Matsui had been a free-agent and will report to extended spring training at the team's plush facility in Port Charlotte, Florida. Once ready to face big league pitching, the outfielder is expected to bolster the team's bench and improve Tampa Bay's options for the designated hitter spot, especially against right-handed pitching.
Matsui last competed for the Oakland A's during the 2011 season, where the 37 year-old averaged .251 in 141 games, while belting 12 HR and 72 RBI.
Apart from 2 injury-plagued campaigns during his tenure with the New York Yankees, those numbers represented career lows for the Japanese player. After making his mark as a superstar in Japan for a decade, Matsui was a high-profile addition to the Yankees in 2003. He spent 7 seasons in New York, blasting 140 home runs and serving as the team's regular left fielder.
Earning the nickname "Godzilla," Matsui has long been associated with clutch hitting. In fact, during 56 post-season contests with the Yankees, the Japanese native averaged .312 and smacked 10 homers. Additionally, in leading his club to the championship in 2009, he was named the World Series MVP for hitting a sizzling .615 with 3 HR and 8 RBI during a classic match-up against the Philadelphia Phillies.
Following his time in New York, the left-handed hitter spent a season with the Los Angeles Angels, before ending up in Oakland for 2011.
Hideki Matsui now becomes the fourth import from Japan to sign with the Rays, adding to a list that includes Akinori Iwamura, Hideo Nomo and Shinji Mori. In particular, infielder "Aki" Iwamura was a popular presence on the squad for 3 years, including the magical season of 2008, when the Rays captured the American League pennant and made their sole appearance in a World Series.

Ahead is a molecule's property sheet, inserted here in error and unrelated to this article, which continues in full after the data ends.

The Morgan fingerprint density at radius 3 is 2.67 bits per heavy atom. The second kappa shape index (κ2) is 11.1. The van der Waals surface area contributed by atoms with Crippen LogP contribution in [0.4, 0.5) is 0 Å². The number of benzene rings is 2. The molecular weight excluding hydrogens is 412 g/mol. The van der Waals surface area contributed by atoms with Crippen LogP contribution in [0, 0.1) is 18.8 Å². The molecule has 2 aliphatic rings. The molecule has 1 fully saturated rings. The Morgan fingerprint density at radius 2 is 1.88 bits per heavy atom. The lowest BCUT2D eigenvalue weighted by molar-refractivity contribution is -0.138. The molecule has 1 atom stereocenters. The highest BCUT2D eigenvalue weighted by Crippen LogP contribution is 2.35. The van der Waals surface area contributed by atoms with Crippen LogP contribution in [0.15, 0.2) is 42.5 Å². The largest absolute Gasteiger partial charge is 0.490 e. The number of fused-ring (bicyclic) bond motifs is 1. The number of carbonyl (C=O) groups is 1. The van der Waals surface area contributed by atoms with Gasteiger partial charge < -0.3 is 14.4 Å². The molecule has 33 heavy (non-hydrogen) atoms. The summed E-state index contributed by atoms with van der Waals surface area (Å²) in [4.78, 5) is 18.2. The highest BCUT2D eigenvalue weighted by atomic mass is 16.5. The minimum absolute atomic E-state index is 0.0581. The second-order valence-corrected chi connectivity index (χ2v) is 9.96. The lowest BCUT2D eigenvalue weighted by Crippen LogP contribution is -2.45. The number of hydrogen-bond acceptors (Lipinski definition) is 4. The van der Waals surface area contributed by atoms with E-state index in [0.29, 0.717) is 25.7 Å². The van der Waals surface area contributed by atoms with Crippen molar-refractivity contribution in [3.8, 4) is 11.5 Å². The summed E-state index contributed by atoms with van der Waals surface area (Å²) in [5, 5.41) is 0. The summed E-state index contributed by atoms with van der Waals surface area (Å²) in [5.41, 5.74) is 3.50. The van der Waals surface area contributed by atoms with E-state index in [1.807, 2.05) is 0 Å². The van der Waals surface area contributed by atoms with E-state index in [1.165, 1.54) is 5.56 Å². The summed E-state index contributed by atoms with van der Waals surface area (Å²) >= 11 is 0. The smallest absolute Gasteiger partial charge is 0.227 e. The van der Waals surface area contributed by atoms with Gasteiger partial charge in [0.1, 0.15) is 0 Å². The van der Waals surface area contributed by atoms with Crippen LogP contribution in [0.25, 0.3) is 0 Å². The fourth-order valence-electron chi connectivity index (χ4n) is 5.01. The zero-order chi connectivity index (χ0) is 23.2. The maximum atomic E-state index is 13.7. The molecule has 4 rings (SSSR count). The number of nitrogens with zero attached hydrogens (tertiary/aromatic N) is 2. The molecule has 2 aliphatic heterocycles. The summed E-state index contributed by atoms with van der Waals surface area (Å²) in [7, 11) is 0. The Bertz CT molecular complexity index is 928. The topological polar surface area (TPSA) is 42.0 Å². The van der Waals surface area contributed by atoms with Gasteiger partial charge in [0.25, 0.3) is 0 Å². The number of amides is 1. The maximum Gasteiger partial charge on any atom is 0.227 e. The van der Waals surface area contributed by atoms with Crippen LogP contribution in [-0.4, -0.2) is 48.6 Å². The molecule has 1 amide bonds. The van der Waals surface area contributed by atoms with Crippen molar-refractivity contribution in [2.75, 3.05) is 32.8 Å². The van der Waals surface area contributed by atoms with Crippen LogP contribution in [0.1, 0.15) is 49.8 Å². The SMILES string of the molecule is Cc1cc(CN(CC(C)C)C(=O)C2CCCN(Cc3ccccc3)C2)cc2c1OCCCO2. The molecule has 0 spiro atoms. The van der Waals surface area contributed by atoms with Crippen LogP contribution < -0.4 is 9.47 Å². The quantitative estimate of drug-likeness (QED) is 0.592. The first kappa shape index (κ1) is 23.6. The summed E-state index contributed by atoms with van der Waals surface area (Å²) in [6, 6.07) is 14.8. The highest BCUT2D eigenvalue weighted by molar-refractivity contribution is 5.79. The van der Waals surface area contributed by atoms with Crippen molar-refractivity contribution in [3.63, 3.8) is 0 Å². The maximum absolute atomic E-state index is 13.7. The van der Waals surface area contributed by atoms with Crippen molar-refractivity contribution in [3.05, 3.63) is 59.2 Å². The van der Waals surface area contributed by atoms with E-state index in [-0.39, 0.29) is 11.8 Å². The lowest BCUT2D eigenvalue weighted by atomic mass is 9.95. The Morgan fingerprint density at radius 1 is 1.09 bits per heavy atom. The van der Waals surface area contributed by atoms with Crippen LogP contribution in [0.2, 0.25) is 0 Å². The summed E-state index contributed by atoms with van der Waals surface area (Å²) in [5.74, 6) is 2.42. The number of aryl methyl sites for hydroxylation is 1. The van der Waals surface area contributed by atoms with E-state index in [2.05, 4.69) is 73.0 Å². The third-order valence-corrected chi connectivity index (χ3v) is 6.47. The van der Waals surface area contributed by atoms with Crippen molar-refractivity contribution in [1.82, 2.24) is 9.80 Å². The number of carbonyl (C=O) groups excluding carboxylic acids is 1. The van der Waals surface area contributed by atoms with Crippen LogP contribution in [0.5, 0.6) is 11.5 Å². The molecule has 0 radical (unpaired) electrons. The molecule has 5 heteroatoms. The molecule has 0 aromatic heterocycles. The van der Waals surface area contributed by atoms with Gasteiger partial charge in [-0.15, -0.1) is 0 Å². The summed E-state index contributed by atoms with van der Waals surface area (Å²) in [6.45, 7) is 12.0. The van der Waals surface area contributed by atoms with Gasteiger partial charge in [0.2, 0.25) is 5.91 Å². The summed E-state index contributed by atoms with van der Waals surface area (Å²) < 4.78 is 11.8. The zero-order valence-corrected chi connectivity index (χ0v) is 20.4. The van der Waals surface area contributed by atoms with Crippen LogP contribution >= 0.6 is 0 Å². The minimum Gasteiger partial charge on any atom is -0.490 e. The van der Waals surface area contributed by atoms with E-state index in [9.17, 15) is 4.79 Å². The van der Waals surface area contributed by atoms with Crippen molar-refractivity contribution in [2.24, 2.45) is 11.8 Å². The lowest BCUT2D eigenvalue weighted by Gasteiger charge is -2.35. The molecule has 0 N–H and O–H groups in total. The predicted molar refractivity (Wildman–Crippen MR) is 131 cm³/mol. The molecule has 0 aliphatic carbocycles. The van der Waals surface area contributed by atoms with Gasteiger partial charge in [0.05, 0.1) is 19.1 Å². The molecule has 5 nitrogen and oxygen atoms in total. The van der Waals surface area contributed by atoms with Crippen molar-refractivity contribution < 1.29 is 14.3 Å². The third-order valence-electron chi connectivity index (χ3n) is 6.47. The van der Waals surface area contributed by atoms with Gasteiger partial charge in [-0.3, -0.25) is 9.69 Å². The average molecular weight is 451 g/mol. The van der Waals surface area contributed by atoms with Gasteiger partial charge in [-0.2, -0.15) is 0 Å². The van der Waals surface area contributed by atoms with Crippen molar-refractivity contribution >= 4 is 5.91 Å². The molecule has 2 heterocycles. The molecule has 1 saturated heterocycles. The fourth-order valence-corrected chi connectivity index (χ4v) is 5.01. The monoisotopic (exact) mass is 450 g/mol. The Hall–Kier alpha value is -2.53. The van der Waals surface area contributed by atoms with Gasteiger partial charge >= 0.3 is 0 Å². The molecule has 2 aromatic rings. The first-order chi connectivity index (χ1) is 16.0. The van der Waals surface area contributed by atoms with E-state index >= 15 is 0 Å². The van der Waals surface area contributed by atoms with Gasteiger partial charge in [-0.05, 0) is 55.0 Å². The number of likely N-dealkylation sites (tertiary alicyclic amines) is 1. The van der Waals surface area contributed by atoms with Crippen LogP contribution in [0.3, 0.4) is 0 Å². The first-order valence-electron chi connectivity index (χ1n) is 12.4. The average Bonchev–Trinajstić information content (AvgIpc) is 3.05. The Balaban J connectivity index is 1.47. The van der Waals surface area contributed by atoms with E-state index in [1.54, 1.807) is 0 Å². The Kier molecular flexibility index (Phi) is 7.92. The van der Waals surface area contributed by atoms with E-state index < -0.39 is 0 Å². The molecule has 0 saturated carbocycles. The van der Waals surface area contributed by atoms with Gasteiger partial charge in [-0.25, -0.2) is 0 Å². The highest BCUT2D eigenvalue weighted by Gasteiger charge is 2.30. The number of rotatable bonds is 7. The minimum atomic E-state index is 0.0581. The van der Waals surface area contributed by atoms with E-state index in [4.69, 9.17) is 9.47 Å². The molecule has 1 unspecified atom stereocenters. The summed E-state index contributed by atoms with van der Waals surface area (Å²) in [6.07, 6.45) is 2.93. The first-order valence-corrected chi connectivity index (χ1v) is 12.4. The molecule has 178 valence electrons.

The Japanese player can also remove his name from the list of major leaguers that frustratingly found themselves without a job for 2012. Similar to former Rays' outfielder Johnny Damon, who only recently signed with the Cleveland Indians, and pitcher Roy Oswalt, teams have shown a reluctance to take chances on injury-prone veterans that are accustomed to far higher compensation.
Yet, the signing of Matsui to a minor league deal appears to carry little risk. With the Rays currently sitting in 1st place in the AL East, there is not a pressing need to change the composition of the club, so the outfielder will likely receive an extended chance to prove readiness to compete.
Since a spring training injury to Sam Fuld left the Rays' depth chart thin at outfield, Matsui may prove a useful addition. Furthermore, with a middle-of-the-pack team batting average of .255, the opportunity to add a quality bat off the bench makes sense.
After all, manager Joe Maddon has a knack for inserting pinch-hitters in big spots, as witnessed last week by Brandon Allen's game-winner home run and famously demonstrated last September by Dan Johnson's 9th inning bomb in "Game 162."
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